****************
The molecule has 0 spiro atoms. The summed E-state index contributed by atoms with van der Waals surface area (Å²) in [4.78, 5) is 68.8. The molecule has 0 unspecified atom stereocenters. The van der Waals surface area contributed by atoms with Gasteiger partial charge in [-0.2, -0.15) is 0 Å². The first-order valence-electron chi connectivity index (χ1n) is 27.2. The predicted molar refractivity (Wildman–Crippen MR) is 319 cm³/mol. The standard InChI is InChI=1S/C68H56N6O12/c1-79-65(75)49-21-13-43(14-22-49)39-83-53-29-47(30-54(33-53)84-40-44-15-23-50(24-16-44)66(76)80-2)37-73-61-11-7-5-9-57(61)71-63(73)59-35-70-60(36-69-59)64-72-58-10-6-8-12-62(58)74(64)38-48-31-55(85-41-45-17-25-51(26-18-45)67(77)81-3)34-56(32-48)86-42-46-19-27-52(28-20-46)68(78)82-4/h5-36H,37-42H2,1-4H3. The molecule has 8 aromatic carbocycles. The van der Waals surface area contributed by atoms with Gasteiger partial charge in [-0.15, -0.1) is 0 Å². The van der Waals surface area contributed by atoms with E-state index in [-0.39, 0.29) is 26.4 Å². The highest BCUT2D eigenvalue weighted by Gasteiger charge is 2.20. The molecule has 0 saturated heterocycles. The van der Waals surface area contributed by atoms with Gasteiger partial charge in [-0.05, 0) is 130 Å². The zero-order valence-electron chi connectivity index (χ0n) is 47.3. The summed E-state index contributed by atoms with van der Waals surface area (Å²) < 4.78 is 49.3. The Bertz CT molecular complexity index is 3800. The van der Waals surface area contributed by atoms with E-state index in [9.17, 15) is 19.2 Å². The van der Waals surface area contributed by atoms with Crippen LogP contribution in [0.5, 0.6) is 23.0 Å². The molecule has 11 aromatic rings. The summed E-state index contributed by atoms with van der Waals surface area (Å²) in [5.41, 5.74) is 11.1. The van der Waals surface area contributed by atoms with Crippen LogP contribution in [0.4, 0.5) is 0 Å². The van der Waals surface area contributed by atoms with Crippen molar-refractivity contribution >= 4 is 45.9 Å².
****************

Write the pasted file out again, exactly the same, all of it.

The molecule has 0 spiro atoms. The summed E-state index contributed by atoms with van der Waals surface area (Å²) in [4.78, 5) is 68.8. The molecule has 0 unspecified atom stereocenters. The van der Waals surface area contributed by atoms with Gasteiger partial charge in [-0.2, -0.15) is 0 Å². The first-order valence-electron chi connectivity index (χ1n) is 27.2. The predicted molar refractivity (Wildman–Crippen MR) is 319 cm³/mol. The standard InChI is InChI=1S/C68H56N6O12/c1-79-65(75)49-21-13-43(14-22-49)39-83-53-29-47(30-54(33-53)84-40-44-15-23-50(24-16-44)66(76)80-2)37-73-61-11-7-5-9-57(61)71-63(73)59-35-70-60(36-69-59)64-72-58-10-6-8-12-62(58)74(64)38-48-31-55(85-41-45-17-25-51(26-18-45)67(77)81-3)34-56(32-48)86-42-46-19-27-52(28-20-46)68(78)82-4/h5-36H,37-42H2,1-4H3. The molecule has 8 aromatic carbocycles. The van der Waals surface area contributed by atoms with Gasteiger partial charge in [-0.15, -0.1) is 0 Å². The van der Waals surface area contributed by atoms with E-state index in [-0.39, 0.29) is 26.4 Å². The highest BCUT2D eigenvalue weighted by Gasteiger charge is 2.20. The molecule has 0 saturated heterocycles. The van der Waals surface area contributed by atoms with Gasteiger partial charge in [-0.05, 0) is 130 Å². The zero-order valence-electron chi connectivity index (χ0n) is 47.3. The summed E-state index contributed by atoms with van der Waals surface area (Å²) < 4.78 is 49.3. The Bertz CT molecular complexity index is 3800. The van der Waals surface area contributed by atoms with E-state index in [9.17, 15) is 19.2 Å². The van der Waals surface area contributed by atoms with Crippen LogP contribution in [0.5, 0.6) is 23.0 Å². The molecule has 11 aromatic rings. The summed E-state index contributed by atoms with van der Waals surface area (Å²) in [5.41, 5.74) is 11.1. The van der Waals surface area contributed by atoms with Crippen LogP contribution in [0.4, 0.5) is 0 Å². The van der Waals surface area contributed by atoms with Crippen molar-refractivity contribution >= 4 is 45.9 Å².